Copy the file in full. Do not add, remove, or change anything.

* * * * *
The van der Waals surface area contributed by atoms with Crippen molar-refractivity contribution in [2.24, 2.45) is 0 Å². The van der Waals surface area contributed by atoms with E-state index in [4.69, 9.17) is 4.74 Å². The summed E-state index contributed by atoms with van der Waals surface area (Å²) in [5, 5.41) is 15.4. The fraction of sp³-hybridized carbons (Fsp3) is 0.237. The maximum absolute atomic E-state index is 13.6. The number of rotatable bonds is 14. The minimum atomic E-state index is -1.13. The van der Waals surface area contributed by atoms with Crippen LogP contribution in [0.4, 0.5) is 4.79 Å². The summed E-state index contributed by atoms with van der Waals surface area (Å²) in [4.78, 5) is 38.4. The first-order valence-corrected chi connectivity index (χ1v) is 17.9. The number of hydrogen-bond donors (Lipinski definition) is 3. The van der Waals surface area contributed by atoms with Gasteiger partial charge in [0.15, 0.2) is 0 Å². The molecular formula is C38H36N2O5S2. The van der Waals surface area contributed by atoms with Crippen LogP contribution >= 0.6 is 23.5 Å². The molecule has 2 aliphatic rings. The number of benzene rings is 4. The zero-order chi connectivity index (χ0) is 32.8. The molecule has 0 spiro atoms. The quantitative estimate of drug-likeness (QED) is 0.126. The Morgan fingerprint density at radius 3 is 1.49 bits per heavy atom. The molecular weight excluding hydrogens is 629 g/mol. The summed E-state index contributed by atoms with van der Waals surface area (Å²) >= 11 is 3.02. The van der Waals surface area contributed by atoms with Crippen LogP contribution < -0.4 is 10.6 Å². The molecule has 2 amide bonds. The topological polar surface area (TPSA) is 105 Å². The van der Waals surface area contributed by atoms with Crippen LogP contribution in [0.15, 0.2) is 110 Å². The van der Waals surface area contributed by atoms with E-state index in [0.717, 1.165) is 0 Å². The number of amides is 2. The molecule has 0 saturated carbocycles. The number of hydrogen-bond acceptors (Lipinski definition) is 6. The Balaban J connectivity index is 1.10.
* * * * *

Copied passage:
The van der Waals surface area contributed by atoms with Crippen molar-refractivity contribution in [2.24, 2.45) is 0 Å². The van der Waals surface area contributed by atoms with E-state index in [4.69, 9.17) is 4.74 Å². The summed E-state index contributed by atoms with van der Waals surface area (Å²) in [5, 5.41) is 15.4. The fraction of sp³-hybridized carbons (Fsp3) is 0.237. The maximum absolute atomic E-state index is 13.6. The number of rotatable bonds is 14. The minimum atomic E-state index is -1.13. The van der Waals surface area contributed by atoms with Crippen LogP contribution in [0.4, 0.5) is 4.79 Å². The summed E-state index contributed by atoms with van der Waals surface area (Å²) in [4.78, 5) is 38.4. The first-order valence-corrected chi connectivity index (χ1v) is 17.9. The number of hydrogen-bond donors (Lipinski definition) is 3. The van der Waals surface area contributed by atoms with Gasteiger partial charge in [0.15, 0.2) is 0 Å². The molecular formula is C38H36N2O5S2. The van der Waals surface area contributed by atoms with Crippen LogP contribution >= 0.6 is 23.5 Å². The molecule has 2 aliphatic rings. The number of benzene rings is 4. The zero-order chi connectivity index (χ0) is 32.8. The molecule has 0 spiro atoms. The quantitative estimate of drug-likeness (QED) is 0.126. The Morgan fingerprint density at radius 3 is 1.49 bits per heavy atom. The molecular weight excluding hydrogens is 629 g/mol. The summed E-state index contributed by atoms with van der Waals surface area (Å²) >= 11 is 3.02. The van der Waals surface area contributed by atoms with Crippen LogP contribution < -0.4 is 10.6 Å². The molecule has 2 amide bonds. The topological polar surface area (TPSA) is 105 Å². The van der Waals surface area contributed by atoms with Crippen LogP contribution in [0.15, 0.2) is 110 Å². The van der Waals surface area contributed by atoms with E-state index in [0.717, 1.165) is 0 Å². The number of amides is 2. The molecule has 0 saturated carbocycles. The number of hydrogen-bond acceptors (Lipinski definition) is 6. The Balaban J connectivity index is 1.10.